The Roundup: Auction Week, Hacked!, Maurizio Cattelan’s Misfire, Royally Bad Paintings

Ben Davis, Kate Brown, and Margaret Carrigan discuss the biggest stories of the month.

Hackers, attack!; King Charles III by Jonathan Yeo 2024. © His Majesty King Charles III by Jonathan Yeo 2024. Photo by Handout/His Majesty King Charles III by Jonathan Yeo 2024 via Getty Images; Maurizio Cattelan at Gagosian, 2024.

It is the exhausted end of a jam-packed month of May, and we’re staring into what promises to be a similarly jam-packed June. It’s overwhelming to think about it all, but exciting to discuss some of the biggest stories of the last few weeks. That’s right, it’s time again for our monthly roundup, this month hosted by Artnet’s national art critic Ben Davis, senior editor Kate Brown, and European news editor Margaret Carrigan.

Based in Berlin, Germany, Kate recently visited the Marianna Simnett show at the Hamburger Bahnhof museum, which was commissioned to coincide with the 2024 European Football Championship, being hosted by Germany. Maggie, though based in London, traveled to New York for the Art Business Conference and took in Stanley Whitney’s retrospective at the Buffalo AKG, where she suggests visitors pay a visit to Albert Bierstadt’s The Marina Piccola, Capri, which was gifted to the institution by the artist himself in 1863. Finally, Ben recommends the project “Means of Production” organized by Lunch Hour, which brings together the work of 75 New York-based artists in a former hosiery factory in Red Hook, Brooklyn.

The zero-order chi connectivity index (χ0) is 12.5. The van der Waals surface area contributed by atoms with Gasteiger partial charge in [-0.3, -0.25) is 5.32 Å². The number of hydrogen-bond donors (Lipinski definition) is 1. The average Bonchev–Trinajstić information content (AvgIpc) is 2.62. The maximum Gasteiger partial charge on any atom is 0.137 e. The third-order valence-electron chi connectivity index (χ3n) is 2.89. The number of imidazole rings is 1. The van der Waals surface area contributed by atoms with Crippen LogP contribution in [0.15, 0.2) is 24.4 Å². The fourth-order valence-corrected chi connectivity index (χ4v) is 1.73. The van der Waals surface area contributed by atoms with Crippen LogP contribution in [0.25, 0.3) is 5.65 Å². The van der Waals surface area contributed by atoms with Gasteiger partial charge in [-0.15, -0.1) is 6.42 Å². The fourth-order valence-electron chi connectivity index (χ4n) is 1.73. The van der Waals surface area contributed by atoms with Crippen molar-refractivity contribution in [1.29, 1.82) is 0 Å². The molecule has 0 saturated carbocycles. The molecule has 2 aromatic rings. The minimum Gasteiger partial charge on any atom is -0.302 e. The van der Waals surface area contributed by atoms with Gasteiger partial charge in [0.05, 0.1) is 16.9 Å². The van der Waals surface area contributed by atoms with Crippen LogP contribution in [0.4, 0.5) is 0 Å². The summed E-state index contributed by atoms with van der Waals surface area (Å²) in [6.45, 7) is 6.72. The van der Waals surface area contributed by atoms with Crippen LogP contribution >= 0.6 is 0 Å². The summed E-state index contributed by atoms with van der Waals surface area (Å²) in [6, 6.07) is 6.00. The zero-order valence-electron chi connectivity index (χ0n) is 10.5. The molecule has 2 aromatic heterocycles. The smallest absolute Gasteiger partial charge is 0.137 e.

First up on this edition is what may be the biggest story of recent weeks and maybe even all of recent auction history, that is the hack of Christie’s website that spanned the all-important week of sales in New York, which continues on, and now features a countdown clock threatening to leak valuable client data. Next, the trio discusses a dispute between the artist Maurizio Cattelan and Anthony James over who owns the right to a specific art idea, which in this case is shooting a gun at a metal panel and presenting  it as a painting.

And finally, we’ll talk about the public’s overwhelmingly critical outrage over recent portraits of British Royals, specifically King Charles and Princess Kate Middleton. Although they are the most recent instances, there is in fact a long history of unpopular royal portraits.


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